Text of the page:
Congratulations Graduates!

May 30, 2009

Graduation is an exciting time. Graduation is a hectic time. Graduation is a bitter sweet time.

If life has gone the way it should, parents and children have a special bond. Parents will sacrifice for their children – their love is that strong. Yet, the process of raising a child is a process of gradually letting go. Parents are like the scaffolding around a building project. Parents train, nurture and discipline. But the goal is the finished project. The training and discipline are to be internalized. The scaffolding is taken down, although with parenting a different and wonderful relationship remains.

That letting go makes graduation bitter sweet. Your mother may shed a tear. If you parents drive you to college or to your departure for boot camp (or you name the life changing event – new job, new apartment), your mother may cry (and even your dad may get misty-eyed). Yet there is a certain pride in seeing your child make his or her way in the world. That is what we raised you to do.

Enjoy the whirlwind of activities – baccalaureate, graduation, and open house. I don’t remember one speech from any graduation I’ve ever attended including my own. Yet, those moments are special and deserve to be savored. They are markers to a wonderful transition in life.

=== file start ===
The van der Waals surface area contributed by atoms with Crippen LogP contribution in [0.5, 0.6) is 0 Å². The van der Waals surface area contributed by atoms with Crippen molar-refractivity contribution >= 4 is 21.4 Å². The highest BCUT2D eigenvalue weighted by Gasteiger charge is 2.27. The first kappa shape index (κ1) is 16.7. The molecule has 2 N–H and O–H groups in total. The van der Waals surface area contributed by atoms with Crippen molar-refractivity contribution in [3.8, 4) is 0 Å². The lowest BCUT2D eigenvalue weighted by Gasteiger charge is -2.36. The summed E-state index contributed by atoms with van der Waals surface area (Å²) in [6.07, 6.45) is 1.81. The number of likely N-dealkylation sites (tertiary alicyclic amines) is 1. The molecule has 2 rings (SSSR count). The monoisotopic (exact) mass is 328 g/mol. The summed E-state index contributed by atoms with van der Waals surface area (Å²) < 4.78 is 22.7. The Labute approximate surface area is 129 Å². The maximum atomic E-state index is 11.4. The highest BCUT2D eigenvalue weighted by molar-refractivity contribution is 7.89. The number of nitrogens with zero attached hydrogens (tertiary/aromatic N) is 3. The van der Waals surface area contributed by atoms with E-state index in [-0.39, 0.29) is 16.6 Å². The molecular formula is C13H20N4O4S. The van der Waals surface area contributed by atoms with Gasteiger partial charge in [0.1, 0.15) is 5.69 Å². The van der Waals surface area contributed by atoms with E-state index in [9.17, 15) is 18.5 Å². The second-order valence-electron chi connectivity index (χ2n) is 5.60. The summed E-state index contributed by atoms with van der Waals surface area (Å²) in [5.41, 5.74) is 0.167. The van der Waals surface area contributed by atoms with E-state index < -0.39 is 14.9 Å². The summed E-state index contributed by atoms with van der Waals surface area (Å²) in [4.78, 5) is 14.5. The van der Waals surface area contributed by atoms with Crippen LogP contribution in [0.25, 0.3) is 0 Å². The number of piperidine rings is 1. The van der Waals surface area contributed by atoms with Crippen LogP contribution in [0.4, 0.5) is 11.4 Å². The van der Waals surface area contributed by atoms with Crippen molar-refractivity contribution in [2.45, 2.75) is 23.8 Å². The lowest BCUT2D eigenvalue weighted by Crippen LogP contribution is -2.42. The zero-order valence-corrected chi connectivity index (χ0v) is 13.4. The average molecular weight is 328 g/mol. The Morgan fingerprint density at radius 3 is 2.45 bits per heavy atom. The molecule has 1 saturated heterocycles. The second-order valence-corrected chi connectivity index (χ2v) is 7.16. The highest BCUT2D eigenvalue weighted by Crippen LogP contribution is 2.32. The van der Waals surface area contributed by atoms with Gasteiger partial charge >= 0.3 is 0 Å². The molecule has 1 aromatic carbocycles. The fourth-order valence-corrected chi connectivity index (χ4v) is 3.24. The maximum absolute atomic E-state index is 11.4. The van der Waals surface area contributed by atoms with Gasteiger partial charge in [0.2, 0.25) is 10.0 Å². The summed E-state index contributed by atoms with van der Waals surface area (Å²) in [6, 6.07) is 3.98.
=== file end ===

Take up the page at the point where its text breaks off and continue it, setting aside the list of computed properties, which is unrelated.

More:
Graduation is a transition. It leads to the next chapter of life. That is bound to be exciting and maybe even a little frightening. My advice to young people is to follow your dream. That dream, of course, needs to be within the will of God. The New Living Translation captures Ecclesiastes 11:9 fairly well.

Young people, it’s wonderful to be young! Enjoy every minute of it. Do everything you want to do; take it all in. But remember that you must give an account to God for everything you do. Ecclesiastes 11:9 NLT

When you are young, many choices face you. Choose wisely.